Shining golden key hovering above a hand

The Case for Buying Gold, Despite Market Conditions- Part I


Written by Philip Diehl

Jun 29, 2013

This is the first in a series of posts in which I’ll make the case for why, even in these turbulent markets conditions, you should be considering buying physical gold. By physical gold I mean gold coins and bars as opposed to paper gold sold by exchange-trade funds, or ETFs. Your very first question might well be: Why would I buy gold after watching prices fall by $500 an ounce since January? It’s a very good question.

In the next three posts, I’ll describe what’s behind the fall in gold prices. This is an important story to tell because knowing why prices fell is crucial to understanding why buying gold makes sense. In subsequent posts, I’ll discuss the reasons why I think buying gold is a smart move now.

Why Has Gold Fallen?

So why has gold fallen so far, so fast? The short answer: the volatility of paper gold and the opacity of gold ETFs. I’ll explain.

The ways ETFs work are both murky and complex, and analyzing them in a blog requires a lot of simplification, but I’ll try to minimize the over-simplifications. Paper gold, like the subprime mortgage-backed securities (MBSs) made infamous by the 2008 financial crash, was invented by the brilliant minds on Wall Street as a way to trade gold fast—fast, as in nanoseconds fast. Paper gold proved to be very attractive to a certain kind of investor, and its popularity supported gold prices during the second half of gold’s 12-year bull run. For six years or so, physical gold owners benefited as prices rose. But since January 2013, paper gold has proven to be a double-edged sword due to the volatility it creates in physical gold markets and the leverage it gives the very large “bullion banks” that store ETF gold.

The liquidity of paper gold made it easy for traders and speculators, especially the bullion banks themselves, to profit from gold’s price volatility. Most paper gold traders are not like you and me. Their success depends on the ups and downs of gold prices, the more rapid and bigger, the better. Most physical gold buyers, on the other hand, buy for gold’s appreciation potential, to balance their portfolios, or to protect themselves from inflation and political and economic turmoil. The people I know who own physical gold buy and hold. They abhor the price volatility that traders and speculators thrive upon.

ETFs are the perfect vehicle for those who seek profits in volatile markets. Computer algorithms enable bullion banks and other large paper gold traders to identify incipient price movements and, without direct human mediation, execute large trades in nanoseconds. If you want an illustration of some of the unpleasant consequences of this type of trading, take a look at the 2010 Flash Crash.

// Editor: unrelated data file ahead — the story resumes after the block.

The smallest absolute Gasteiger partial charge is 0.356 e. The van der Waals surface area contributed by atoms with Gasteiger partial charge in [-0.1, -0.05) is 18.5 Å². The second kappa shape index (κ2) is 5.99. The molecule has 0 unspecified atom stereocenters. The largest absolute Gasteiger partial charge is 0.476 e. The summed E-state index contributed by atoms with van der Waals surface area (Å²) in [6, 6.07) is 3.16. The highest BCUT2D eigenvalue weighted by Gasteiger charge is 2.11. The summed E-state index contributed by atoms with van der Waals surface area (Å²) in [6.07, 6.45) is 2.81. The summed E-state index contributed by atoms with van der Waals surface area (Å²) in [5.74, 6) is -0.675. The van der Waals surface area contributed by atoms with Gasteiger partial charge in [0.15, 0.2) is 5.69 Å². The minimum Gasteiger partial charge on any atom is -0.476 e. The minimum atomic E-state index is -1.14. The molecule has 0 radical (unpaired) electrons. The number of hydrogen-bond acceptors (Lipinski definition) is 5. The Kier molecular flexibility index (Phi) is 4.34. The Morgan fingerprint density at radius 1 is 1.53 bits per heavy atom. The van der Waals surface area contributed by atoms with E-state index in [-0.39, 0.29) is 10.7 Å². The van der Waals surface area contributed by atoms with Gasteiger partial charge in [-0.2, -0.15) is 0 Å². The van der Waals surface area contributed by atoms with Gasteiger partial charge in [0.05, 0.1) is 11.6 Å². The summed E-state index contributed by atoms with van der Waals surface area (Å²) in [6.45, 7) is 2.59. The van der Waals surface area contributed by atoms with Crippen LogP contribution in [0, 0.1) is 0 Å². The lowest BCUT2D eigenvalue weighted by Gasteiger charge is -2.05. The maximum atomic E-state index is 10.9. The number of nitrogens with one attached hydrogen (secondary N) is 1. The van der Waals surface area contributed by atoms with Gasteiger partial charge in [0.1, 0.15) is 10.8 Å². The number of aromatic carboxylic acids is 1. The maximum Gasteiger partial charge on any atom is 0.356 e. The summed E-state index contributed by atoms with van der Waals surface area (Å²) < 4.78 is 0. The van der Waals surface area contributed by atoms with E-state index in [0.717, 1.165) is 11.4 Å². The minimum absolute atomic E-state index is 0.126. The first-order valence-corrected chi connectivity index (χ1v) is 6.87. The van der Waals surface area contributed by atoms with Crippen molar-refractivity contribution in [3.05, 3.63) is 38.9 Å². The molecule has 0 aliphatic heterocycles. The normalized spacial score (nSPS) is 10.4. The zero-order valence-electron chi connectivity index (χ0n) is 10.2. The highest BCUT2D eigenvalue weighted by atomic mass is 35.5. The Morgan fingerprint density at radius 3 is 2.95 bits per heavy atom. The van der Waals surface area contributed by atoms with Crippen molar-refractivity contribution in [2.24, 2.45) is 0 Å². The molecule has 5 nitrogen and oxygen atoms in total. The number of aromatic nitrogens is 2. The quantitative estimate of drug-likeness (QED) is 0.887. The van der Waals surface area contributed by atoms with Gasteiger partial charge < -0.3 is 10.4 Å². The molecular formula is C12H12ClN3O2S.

As of last February, the world’s largest gold ETF, SPDR Gold, accounted for 85 percent of the U.S. market and 53 percent of the global market among gold ETFs. SPDR Gold is a very big elephant in the gold market canoe. Over the past seven months, SPDR Gold has unloaded 353.78 tons, or 26 percent, of the 1,353.34 tons of gold it held last December. That’s a lot of gold to hit the market in a very short time. In fact, 353.78 tons represents more than four years of gold accumulation by SPDR Gold, all sold in only seven months. Another way to think about it: 353.78 tons is equivalent to almost half of all the gold held by the central bank of Japan, the 9th largest gold reserve in the world.

Yet despite all that selling, prices only drifted lower until the big price decline in mid-April. Why? Because buyers in the world’s two largest gold markets, India and China, were buying physical gold hand over fist. Demand was so great in India the government was forced to place import restrictions on gold to suppress demand, and still, physical gold shortages began to appear in Asian markets.

Now if you've just asked yourself how in the world could so much gold hit the market at once while physical gold shortages develop and prices fall, you’re paying attention.

I’ll explore this and other questions in my next post.


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